Make Fall Hikes Fantastic
Go the distance this season and take the family on a fun day-hike through a park or nature preserve. Whether you set your GPS to explore local land or take on a Yellowstone adventure, review these tips to be sure everyone makes the most of the magic of the great outdoors.
Plan and plan again
Research the area so you know what you’re in for. Check out the park’s website for information about trails and activities.
Know the weather.
Look into the forecast for your day on the trails and reschedule if there’s a threat of rain, extreme wind or other natural troubles.
Make your first hike of the season a warm-up for future adventures. Explore a small local park with less challenging trails and move up to grander schemes like overnight camping and multi-day hikes.
Be water wise.
Bring your own water and don’t drink from natural water sources. That stream may look inviting, but it could also be filled with bacteria. Yes, you can cool yourselves by splashing in the stream, just don’t chance getting sick by drinking from it.
Pack smart foods.
You’ll get hungry on the trail. It’s inevitable. Pack nuts, fresh fruit and veggies for simple snacks on short hikes. For day-long hikes, bring simple sandwiches that won’t weigh you down after lunch. Remember, if it smells good to you, it could attract wildlife, so seal everything well in plastic.
Carry First Aid necessities.
Even if you do your best to avoid injuries, sometimes accidents (and insects) happen. Know what to do in case of emergency and bring along First Aid basics like tweezers, antiseptic wipes, antibiotic ointment packets, and a few sizes of sterile bandages.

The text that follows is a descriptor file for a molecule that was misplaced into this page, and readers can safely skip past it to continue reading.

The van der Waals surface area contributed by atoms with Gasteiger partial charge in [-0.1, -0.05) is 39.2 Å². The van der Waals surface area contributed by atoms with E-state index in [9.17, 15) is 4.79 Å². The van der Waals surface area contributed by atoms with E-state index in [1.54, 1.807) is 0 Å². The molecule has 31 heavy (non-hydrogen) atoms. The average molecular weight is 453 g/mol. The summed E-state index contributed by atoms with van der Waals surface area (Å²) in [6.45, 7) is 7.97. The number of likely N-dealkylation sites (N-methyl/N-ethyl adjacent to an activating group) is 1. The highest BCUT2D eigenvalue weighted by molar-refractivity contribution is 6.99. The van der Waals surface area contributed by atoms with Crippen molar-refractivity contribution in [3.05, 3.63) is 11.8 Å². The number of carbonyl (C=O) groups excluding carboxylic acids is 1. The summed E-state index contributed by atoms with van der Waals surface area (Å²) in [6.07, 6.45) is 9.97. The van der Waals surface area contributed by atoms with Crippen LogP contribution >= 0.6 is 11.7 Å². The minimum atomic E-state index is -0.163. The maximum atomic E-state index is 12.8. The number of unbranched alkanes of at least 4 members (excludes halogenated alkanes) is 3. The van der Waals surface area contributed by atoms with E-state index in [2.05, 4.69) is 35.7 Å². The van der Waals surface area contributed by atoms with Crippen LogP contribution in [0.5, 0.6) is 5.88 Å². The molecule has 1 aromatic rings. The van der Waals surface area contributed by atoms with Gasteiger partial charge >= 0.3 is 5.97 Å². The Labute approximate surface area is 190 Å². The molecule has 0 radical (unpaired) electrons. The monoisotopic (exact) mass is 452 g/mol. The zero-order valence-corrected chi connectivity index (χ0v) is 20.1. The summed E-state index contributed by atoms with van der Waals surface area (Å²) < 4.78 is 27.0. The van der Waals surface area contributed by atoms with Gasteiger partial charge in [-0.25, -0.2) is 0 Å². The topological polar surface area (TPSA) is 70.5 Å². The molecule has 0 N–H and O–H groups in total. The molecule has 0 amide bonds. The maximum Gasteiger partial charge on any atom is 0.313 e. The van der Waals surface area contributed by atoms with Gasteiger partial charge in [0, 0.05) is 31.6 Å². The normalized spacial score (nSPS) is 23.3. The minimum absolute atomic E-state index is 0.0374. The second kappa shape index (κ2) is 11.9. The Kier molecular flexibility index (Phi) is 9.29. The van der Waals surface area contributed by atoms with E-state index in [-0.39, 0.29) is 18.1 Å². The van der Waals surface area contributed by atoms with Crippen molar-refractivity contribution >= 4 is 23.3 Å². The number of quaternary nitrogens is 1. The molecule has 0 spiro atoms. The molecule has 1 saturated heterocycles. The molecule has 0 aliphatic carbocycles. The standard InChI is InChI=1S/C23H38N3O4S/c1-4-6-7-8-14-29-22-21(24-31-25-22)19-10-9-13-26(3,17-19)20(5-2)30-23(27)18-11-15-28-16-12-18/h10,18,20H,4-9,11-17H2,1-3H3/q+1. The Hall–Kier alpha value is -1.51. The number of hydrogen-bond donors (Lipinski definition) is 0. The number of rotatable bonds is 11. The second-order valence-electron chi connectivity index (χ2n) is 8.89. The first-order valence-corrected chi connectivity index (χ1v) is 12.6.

Take along field guides.
Your hike will be much more fun if you can identify the plants, insects, and animals you see along the way. You do want to know which plants are poisonous, don’t you?
Carry a light load.
Avoid exhausting yourself before you take your first step by not overloading your day pack with heavy cameras, coats and food.
Keep your eyes on the trail for both immediate steps and those to come. If you’re walking in a line, don’t stop abruptly. Stay within sight of the group at all times. Put the slowest hiker in front and let the group go at that pace. Take regular breaks as you walk to be sure everyone is drinking water and enjoying a healthy, happy hike. Breaks will also help keep kids from exhausting themselves.
Leave it as you found it.
This applies to the trees, the earth, the animals and the vegetation you encounter along your walk. Respect what you’re among and preserve it for others. Pack out the garbage you produce and dispose of it properly.
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